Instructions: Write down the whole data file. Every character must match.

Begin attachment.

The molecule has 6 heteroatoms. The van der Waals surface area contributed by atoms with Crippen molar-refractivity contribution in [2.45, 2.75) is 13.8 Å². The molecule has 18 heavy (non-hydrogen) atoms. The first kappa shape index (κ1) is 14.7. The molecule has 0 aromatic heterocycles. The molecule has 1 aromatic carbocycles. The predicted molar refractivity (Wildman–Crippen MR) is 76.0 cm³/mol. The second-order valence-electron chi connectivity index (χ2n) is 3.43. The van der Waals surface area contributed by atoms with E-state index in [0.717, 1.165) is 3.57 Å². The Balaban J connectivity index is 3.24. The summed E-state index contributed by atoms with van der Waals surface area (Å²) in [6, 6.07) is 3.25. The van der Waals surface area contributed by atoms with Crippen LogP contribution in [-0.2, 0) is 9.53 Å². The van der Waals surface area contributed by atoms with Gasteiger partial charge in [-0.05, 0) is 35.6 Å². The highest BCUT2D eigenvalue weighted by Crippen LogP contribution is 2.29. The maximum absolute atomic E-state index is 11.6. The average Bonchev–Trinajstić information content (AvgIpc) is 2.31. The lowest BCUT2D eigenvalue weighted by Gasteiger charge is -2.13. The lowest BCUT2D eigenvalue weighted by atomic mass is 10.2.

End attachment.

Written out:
The molecule has 6 heteroatoms. The van der Waals surface area contributed by atoms with Crippen molar-refractivity contribution in [2.45, 2.75) is 13.8 Å². The molecule has 18 heavy (non-hydrogen) atoms. The first kappa shape index (κ1) is 14.7. The molecule has 0 aromatic heterocycles. The molecule has 1 aromatic carbocycles. The predicted molar refractivity (Wildman–Crippen MR) is 76.0 cm³/mol. The second-order valence-electron chi connectivity index (χ2n) is 3.43. The van der Waals surface area contributed by atoms with E-state index in [0.717, 1.165) is 3.57 Å². The Balaban J connectivity index is 3.24. The summed E-state index contributed by atoms with van der Waals surface area (Å²) in [6, 6.07) is 3.25. The van der Waals surface area contributed by atoms with Crippen LogP contribution in [-0.2, 0) is 9.53 Å². The van der Waals surface area contributed by atoms with Gasteiger partial charge in [-0.05, 0) is 35.6 Å². The highest BCUT2D eigenvalue weighted by Crippen LogP contribution is 2.29. The maximum absolute atomic E-state index is 11.6. The average Bonchev–Trinajstić information content (AvgIpc) is 2.31. The lowest BCUT2D eigenvalue weighted by Gasteiger charge is -2.13. The lowest BCUT2D eigenvalue weighted by atomic mass is 10.2.